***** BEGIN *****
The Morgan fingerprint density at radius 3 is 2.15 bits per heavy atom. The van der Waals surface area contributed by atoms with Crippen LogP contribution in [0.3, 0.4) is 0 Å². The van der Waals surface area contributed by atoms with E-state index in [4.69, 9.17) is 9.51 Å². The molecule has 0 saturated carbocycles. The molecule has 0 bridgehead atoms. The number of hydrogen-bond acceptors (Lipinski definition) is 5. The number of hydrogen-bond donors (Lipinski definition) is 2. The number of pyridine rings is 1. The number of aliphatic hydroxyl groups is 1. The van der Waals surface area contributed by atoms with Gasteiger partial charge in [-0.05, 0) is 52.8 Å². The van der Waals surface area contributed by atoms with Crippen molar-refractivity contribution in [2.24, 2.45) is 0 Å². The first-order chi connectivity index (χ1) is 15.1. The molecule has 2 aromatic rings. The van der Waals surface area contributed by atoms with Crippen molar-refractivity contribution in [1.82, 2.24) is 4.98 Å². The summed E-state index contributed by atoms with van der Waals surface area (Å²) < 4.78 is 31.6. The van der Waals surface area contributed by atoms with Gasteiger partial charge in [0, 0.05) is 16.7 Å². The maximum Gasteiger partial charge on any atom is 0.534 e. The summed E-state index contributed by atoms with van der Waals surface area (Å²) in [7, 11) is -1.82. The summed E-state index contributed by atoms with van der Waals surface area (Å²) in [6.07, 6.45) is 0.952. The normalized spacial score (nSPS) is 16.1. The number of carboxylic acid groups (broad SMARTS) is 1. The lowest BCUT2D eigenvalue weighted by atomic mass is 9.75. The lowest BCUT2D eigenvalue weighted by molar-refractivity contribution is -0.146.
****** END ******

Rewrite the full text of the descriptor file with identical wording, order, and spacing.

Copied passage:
The Morgan fingerprint density at radius 3 is 2.15 bits per heavy atom. The van der Waals surface area contributed by atoms with Crippen LogP contribution in [0.3, 0.4) is 0 Å². The van der Waals surface area contributed by atoms with E-state index in [4.69, 9.17) is 9.51 Å². The molecule has 0 saturated carbocycles. The molecule has 0 bridgehead atoms. The number of hydrogen-bond acceptors (Lipinski definition) is 5. The number of hydrogen-bond donors (Lipinski definition) is 2. The number of pyridine rings is 1. The number of aliphatic hydroxyl groups is 1. The van der Waals surface area contributed by atoms with Gasteiger partial charge in [-0.05, 0) is 52.8 Å². The van der Waals surface area contributed by atoms with Crippen molar-refractivity contribution in [2.24, 2.45) is 0 Å². The first-order chi connectivity index (χ1) is 15.1. The molecule has 2 aromatic rings. The van der Waals surface area contributed by atoms with Crippen molar-refractivity contribution in [1.82, 2.24) is 4.98 Å². The summed E-state index contributed by atoms with van der Waals surface area (Å²) < 4.78 is 31.6. The van der Waals surface area contributed by atoms with Gasteiger partial charge in [0, 0.05) is 16.7 Å². The maximum Gasteiger partial charge on any atom is 0.534 e. The summed E-state index contributed by atoms with van der Waals surface area (Å²) in [7, 11) is -1.82. The summed E-state index contributed by atoms with van der Waals surface area (Å²) in [6.07, 6.45) is 0.952. The normalized spacial score (nSPS) is 16.1. The number of carboxylic acid groups (broad SMARTS) is 1. The lowest BCUT2D eigenvalue weighted by atomic mass is 9.75. The lowest BCUT2D eigenvalue weighted by molar-refractivity contribution is -0.146.